1/4 teaspoon baking soda
1/4 teaspoon salt
9 tablespoons/128 grams unsalted butter


Twenty minutes or more before baking, set the oven rack in the lower third of the oven and preheat the oven to 350 F.

Make the pineapple topping: in a small heavy saucepan, preferably non-stick, melt the butter.  Use 1 tablespoon to coat the parchment-lined bottom and the sides of the cake pan.  Add the coco sugar and the lemon juice to the butter remaining in the saucepan.  Bring to a boil, adding a few tablespoons of water or unsweetened pineapple juice if necessary, stirring constantly the first minute then leave to boil for about 3 or so minutes until it is bubbling thickly and dark amber in color.  This step is important to ensure a nice caramel color to the topping.

Pour the mixture into the prepared cake pan, tilting to coat the entire bottom.  Don't worry if the mixture doesn't completely cover the pan, it will melt and spread during baking.  Arrange the pineapple rings, pecan halves, and cherries attractively on the bottom of the pan.  Slice a few rings in half and arrange them standing up around the inner sides of the pan.  This step is important as the batter will rise higher and will prevent sticking while unmolding the cake.  Set the pan aside.

Prepare the batter: In a medium bowl, whisk the yolks, 2 tablespoons of the sour cream, and the vanilla until combined.  In the bowl of a stand mixer fitted with a flat beater, mix the flour, coco sugar, baking powder, baking soda, and salt on low speed for 30 seconds.  Add the butter and the remaining sour cream.  Mix on low speed until the dry ingredients are moistened.  Raise the speed to medium and beat or 1 1/2 minutes.  Scrape down the sides of the bowl.

Starting on medium-low speed, gradually add the egg mixture to the batter in two parts, beating on medium speed for 30 seconds after each addition to incorporate the ingredients and strengthen the structure.  Scrape down the sides of the bowl.  Using a silicone spatula, drop the batter in big blobs on top of the pineapples then smooth the surface evenly with a small offset spatula while keeping the apples in an attractive pattern.

Bake the cake: Place the pan in the oven and bake for 35 to 45 minutes or until golden brown, a wire cake tester inserted in the center comes out clean, and the cake springs back when pressed lightly in the center.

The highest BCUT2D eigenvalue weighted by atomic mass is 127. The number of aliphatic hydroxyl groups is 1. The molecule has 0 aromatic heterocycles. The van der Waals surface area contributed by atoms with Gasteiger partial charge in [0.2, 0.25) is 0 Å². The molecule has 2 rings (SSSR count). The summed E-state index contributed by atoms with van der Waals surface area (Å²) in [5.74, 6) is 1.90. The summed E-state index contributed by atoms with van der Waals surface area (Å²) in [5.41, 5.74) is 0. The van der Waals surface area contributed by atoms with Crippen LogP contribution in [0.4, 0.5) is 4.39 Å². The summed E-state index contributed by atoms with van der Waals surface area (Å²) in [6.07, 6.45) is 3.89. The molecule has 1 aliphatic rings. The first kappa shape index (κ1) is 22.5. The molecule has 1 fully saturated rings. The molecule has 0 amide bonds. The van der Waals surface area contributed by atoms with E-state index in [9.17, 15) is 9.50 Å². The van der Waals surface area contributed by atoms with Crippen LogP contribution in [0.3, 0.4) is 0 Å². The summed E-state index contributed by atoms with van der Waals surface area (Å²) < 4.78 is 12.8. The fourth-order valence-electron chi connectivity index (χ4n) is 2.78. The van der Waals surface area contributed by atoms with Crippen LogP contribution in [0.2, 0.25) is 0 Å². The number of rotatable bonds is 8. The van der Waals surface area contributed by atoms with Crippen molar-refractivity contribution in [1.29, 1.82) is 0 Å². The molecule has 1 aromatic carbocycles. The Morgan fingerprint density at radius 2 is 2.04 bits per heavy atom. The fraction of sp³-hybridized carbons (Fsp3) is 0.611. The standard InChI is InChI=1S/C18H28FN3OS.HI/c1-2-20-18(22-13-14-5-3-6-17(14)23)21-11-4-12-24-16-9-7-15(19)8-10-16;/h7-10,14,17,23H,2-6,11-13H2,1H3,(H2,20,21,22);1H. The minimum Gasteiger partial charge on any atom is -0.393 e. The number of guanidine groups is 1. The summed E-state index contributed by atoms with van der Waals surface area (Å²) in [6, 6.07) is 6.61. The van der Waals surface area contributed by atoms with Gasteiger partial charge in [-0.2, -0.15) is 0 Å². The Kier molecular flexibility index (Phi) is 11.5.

Unmold the cake immediately by running a small metal spatula between the sides of the pan and the cake, pressing firmly against the pan, and invert the cake at once onto a serving plate.  Leave the pan in place for 1 to 2 minutes before lifting it off.  If any apple slices have stuck to the pan, use a small metal spatula to place them back on the cake.  Scatter the toasted walnuts on top.  Serve warm or room temperature.

VERDICT: Yummy! I sliced myself a small piece thinking it was enough but went back and got a bigger slice! The sweetness level of the coco sugar is exactly like the sugars derived from cane juice so for anyone looking into using this in lieu of cane sugar, I'd use a 1:1 ratio. The cake itself is also so moist and melts in your mouth! I think I'm going to try making more desserts out of coco sugar since this one was such a success. My father-in-law will definitely be happy that he can finally enjoy his favorite cake without the guilt. :)

UPDATE: I baked a this exact cake for a diabetic friend and he told me that his blood sugar didn't shoot up at all.  So definitely coco sugar works really well as a sugar substitute for diabetic people.


  1. it's the flour too though, carbs are just as bad as sugar since they make sugar in the body, especially white flours. Trying to find one with white flour sub such as coconut :/

  2. it's the flour too though, carbs are just as bad as sugar since they make sugar in the body, especially white flours. Trying to find one with white flour sub such as coconut :/

  3. I think things like this are better to be looked at as a compromise. Kinda like diet soda. It's still not good for you and you still should self-manage but in regards to "better choices" it offers some solutions.